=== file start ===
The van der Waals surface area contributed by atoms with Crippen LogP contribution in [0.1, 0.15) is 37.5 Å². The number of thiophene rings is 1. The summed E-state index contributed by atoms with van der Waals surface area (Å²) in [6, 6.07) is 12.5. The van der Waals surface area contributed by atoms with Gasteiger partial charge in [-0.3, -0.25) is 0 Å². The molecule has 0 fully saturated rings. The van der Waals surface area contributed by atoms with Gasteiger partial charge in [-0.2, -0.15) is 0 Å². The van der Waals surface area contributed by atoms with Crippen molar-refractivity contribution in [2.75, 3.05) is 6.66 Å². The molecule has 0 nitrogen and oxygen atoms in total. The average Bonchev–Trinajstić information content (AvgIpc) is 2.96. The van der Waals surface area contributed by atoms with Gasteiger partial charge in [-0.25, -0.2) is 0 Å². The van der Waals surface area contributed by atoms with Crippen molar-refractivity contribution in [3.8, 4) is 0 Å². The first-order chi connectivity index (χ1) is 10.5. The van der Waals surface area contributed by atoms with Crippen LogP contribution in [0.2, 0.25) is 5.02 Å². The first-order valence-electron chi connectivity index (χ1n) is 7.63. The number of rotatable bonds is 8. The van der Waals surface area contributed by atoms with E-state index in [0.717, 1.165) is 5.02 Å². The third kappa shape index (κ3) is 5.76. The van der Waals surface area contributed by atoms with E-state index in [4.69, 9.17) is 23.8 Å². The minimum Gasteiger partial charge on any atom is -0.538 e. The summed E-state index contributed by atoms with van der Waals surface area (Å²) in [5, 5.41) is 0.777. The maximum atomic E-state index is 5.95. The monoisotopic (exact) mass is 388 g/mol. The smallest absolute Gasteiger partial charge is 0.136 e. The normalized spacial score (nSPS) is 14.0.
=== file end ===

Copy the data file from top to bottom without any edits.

The van der Waals surface area contributed by atoms with Crippen LogP contribution in [0.1, 0.15) is 37.5 Å². The number of thiophene rings is 1. The summed E-state index contributed by atoms with van der Waals surface area (Å²) in [6, 6.07) is 12.5. The van der Waals surface area contributed by atoms with Gasteiger partial charge in [-0.3, -0.25) is 0 Å². The molecule has 0 fully saturated rings. The van der Waals surface area contributed by atoms with Gasteiger partial charge in [-0.2, -0.15) is 0 Å². The van der Waals surface area contributed by atoms with Crippen molar-refractivity contribution in [2.75, 3.05) is 6.66 Å². The molecule has 0 nitrogen and oxygen atoms in total. The average Bonchev–Trinajstić information content (AvgIpc) is 2.96. The van der Waals surface area contributed by atoms with Gasteiger partial charge in [-0.25, -0.2) is 0 Å². The van der Waals surface area contributed by atoms with Crippen molar-refractivity contribution in [3.8, 4) is 0 Å². The first-order chi connectivity index (χ1) is 10.5. The van der Waals surface area contributed by atoms with Crippen LogP contribution in [0.2, 0.25) is 5.02 Å². The first-order valence-electron chi connectivity index (χ1n) is 7.63. The number of rotatable bonds is 8. The van der Waals surface area contributed by atoms with E-state index in [0.717, 1.165) is 5.02 Å². The third kappa shape index (κ3) is 5.76. The van der Waals surface area contributed by atoms with E-state index in [4.69, 9.17) is 23.8 Å². The minimum Gasteiger partial charge on any atom is -0.538 e. The summed E-state index contributed by atoms with van der Waals surface area (Å²) in [5, 5.41) is 0.777. The maximum atomic E-state index is 5.95. The monoisotopic (exact) mass is 388 g/mol. The smallest absolute Gasteiger partial charge is 0.136 e. The normalized spacial score (nSPS) is 14.0.